Go-karting track up to speed

The chequered flag dropped and they
were off! Racers, speedsters and plodders alike piled into go-karts on Saturday
to show their mettle on Cayman’s brand new racing track.

The much anticipated Cayman Karting
opened its gates to the public just five months after its inception.

First on the track on Saturday
morning after its 10am opening was 16-year-old Cody Culbert. “It was great.
I’ll definitely be back and I’m bringing friends,” he said, after taking his
go-kart on some tyre-squealing laps around the track.

The 200cc Honda engines in the high
performance-Sodikart RX7s supply enough power to ensure drivers have an
exhilarating time on the track, and there was plenty of burning rubber on
display Saturday.

Drivers competed for the fastest
time and a trophy for the fastest time was up for grabs on opening day.

The average lap time is 34 seconds.
The best time recorded Saturday was 31.493 seconds by Sergio Mesa.

Cayman Karting’s Michelle Carter
offers this advice for first-timers: “gun it as you go around the corners”.

“The karts won’t roll. You might
hear some tyres squealing, but don’t worry about that. These karts are built
for this, they won’t roll,” she said.

Children under 14 are not yet
allowed to race, although cars specially made for kids are on the way, and
should be on island within the next eight weeks, according to director of Cayman
Karting, Alasdair Foster.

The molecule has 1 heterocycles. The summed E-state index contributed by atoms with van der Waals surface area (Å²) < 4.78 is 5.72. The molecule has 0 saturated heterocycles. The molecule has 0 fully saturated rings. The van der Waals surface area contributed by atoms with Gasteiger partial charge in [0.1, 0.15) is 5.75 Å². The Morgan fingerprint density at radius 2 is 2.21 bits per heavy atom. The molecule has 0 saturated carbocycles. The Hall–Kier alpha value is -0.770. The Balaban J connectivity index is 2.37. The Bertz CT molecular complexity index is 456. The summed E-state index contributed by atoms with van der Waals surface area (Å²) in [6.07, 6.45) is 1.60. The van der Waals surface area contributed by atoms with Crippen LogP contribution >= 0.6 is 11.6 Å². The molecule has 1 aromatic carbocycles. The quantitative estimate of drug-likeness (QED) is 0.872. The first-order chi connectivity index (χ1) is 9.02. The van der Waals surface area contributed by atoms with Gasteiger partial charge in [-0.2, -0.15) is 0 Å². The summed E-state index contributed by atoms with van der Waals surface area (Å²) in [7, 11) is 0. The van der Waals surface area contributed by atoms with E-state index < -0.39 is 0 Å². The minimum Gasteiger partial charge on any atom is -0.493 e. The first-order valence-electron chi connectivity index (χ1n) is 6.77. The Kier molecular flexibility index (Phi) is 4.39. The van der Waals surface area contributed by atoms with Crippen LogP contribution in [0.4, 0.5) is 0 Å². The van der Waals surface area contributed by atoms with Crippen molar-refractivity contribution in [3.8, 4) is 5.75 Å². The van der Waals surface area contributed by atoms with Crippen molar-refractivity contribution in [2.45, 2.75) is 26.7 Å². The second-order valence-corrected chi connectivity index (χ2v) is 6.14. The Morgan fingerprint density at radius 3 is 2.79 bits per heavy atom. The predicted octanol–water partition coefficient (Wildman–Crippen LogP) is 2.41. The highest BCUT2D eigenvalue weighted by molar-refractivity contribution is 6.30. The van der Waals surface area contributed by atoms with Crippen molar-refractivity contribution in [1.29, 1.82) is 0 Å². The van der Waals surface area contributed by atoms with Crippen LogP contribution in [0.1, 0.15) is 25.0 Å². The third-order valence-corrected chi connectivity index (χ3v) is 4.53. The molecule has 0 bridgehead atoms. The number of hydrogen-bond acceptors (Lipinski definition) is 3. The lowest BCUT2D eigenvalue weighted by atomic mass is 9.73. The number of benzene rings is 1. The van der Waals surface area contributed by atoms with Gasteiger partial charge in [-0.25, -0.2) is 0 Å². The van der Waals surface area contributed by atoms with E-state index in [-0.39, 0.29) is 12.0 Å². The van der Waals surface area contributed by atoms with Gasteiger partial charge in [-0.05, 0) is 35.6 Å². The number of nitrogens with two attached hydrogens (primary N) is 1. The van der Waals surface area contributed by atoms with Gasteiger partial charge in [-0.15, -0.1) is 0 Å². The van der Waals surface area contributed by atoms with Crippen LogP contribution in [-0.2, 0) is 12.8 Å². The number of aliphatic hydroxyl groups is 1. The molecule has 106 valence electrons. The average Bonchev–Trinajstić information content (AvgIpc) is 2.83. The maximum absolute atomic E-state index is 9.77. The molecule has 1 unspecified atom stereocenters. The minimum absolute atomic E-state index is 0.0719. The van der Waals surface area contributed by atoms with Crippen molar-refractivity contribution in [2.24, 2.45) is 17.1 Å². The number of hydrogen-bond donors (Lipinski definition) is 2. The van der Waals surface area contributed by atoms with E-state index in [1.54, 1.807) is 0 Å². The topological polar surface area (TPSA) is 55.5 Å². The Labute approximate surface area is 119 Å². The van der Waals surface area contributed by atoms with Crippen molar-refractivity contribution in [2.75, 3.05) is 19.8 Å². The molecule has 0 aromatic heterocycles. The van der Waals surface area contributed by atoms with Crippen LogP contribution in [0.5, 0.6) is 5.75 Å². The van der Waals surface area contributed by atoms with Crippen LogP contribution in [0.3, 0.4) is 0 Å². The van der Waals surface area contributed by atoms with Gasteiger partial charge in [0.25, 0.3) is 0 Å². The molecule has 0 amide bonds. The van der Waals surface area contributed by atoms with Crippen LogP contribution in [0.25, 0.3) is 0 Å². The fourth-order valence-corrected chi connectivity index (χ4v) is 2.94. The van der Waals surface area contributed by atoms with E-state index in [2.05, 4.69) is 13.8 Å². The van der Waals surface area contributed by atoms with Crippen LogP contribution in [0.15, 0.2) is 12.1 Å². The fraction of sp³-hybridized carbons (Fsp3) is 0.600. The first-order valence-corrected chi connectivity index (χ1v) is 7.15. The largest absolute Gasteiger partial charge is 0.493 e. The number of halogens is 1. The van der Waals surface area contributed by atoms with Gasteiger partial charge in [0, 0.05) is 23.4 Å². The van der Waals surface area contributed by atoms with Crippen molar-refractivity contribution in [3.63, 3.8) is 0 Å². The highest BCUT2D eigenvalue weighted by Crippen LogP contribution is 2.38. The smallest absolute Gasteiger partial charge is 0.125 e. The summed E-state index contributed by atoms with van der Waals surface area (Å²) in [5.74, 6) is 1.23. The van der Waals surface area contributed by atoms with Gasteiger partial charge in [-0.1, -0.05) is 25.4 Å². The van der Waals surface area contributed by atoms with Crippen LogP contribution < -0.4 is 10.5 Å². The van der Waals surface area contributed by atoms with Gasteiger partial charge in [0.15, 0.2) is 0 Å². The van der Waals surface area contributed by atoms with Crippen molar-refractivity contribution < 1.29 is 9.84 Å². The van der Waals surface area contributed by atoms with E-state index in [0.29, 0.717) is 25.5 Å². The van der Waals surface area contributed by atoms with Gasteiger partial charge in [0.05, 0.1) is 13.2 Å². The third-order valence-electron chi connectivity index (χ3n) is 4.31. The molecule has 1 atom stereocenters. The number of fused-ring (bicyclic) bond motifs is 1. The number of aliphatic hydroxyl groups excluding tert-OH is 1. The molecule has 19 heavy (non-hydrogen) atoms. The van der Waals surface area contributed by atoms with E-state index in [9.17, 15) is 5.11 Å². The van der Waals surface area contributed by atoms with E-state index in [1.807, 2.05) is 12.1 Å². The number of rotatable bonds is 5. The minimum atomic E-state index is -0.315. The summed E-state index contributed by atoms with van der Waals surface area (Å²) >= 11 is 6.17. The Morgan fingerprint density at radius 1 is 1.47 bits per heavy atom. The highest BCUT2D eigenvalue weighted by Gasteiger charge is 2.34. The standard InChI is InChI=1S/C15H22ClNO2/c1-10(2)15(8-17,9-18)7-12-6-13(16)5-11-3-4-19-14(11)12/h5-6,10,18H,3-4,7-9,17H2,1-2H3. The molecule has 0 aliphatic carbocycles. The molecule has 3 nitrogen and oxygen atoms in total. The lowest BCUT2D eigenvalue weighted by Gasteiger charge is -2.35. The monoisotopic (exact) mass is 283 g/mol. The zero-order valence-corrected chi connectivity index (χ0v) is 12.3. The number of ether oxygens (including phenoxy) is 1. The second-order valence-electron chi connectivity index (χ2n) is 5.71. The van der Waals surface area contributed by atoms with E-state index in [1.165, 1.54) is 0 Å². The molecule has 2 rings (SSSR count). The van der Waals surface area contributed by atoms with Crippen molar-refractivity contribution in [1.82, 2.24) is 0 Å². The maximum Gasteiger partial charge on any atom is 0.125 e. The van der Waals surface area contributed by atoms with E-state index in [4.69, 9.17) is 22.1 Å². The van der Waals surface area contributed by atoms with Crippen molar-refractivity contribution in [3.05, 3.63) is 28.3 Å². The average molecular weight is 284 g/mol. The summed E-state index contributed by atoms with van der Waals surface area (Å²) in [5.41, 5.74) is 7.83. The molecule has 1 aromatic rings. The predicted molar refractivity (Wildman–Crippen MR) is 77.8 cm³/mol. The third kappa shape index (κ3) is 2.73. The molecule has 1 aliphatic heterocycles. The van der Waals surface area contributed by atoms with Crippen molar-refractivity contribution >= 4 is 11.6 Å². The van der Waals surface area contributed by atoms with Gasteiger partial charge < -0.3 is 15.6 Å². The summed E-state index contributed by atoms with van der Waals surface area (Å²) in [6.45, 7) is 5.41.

Drivers cannot wear open-toed shoes
while racing, although there is a small supply of running shoes in different
sizes on hand, just in case a customer in flip flops shows up. All drivers are
required to wear “head socks” and helmets, which are supplied by Cayman
Karting.

It costs $25 a go – this includes a
five-minute warm-up to get used to the vehicle and then a 10-lap race against
other drivers.

The 1,000-foot asphalt paved track
can be found on Hidden Lagoon Drive, off Sparkys Drive in the industrial park.

Billy Culbert, owner of the land on
which the track is situated and whose son was the first customer, said he was
very impressed with the set-up.

“Alasdair has done a great job. The
neighbourhood seems happy with it. It looks first class,” he said, while
declining to climb into a kart himself. “I’ll let Cody do it.”

The track is open from 1pm to 9pm
on weekdays and from 10am to 9pm on Saturdays and Sundays.

CUC supplied four large track
lights to ensure drivers can see where they’re going after the sun goes down.

Currently, just the track and some
bleachers are in place, but Mr. Foster said a viewing deck with a snack bar was
in the works. “It’ll make a great vantage point,” he said.

For those who get a little too
enthusiastic and carried away, kart mechanic Kevin Hoodjer has in his hands the
ultimate controls. With a touch of a button, he can bring racers to a gliding
stop, slow them down or bring them down a gear or two. “If it looks like
there’s any danger, we can bring the races to a stop,” he said.

But on Saturday, it was the weather
and not Mr. Hoodjer’s control box that stopped the racing. Looming clouds that
had threatened rain since early morning finally wet the track later in the
afternoon.

“We’ve had some full races, with
nine karts on the track at the same time, but it’s been drizzling a bit, so we
stopped for a while,” said Ms Carter.

Since news of the new track’s
impending arrival broke about two months ago, expectations have been high, with
members of the public showing a lot of interest in the new venue.

Mr. Foster set up a Facebook page
to gauge the interest, and even before he track opened, it had 670 fans.

LOCALgokarting066STORY
Cody Culbert, the first member of the public to try out the new go-kart track, speeds around a corner ahead of Cayman Karting’s Jamel McLean.
Photo: Norma Connolly
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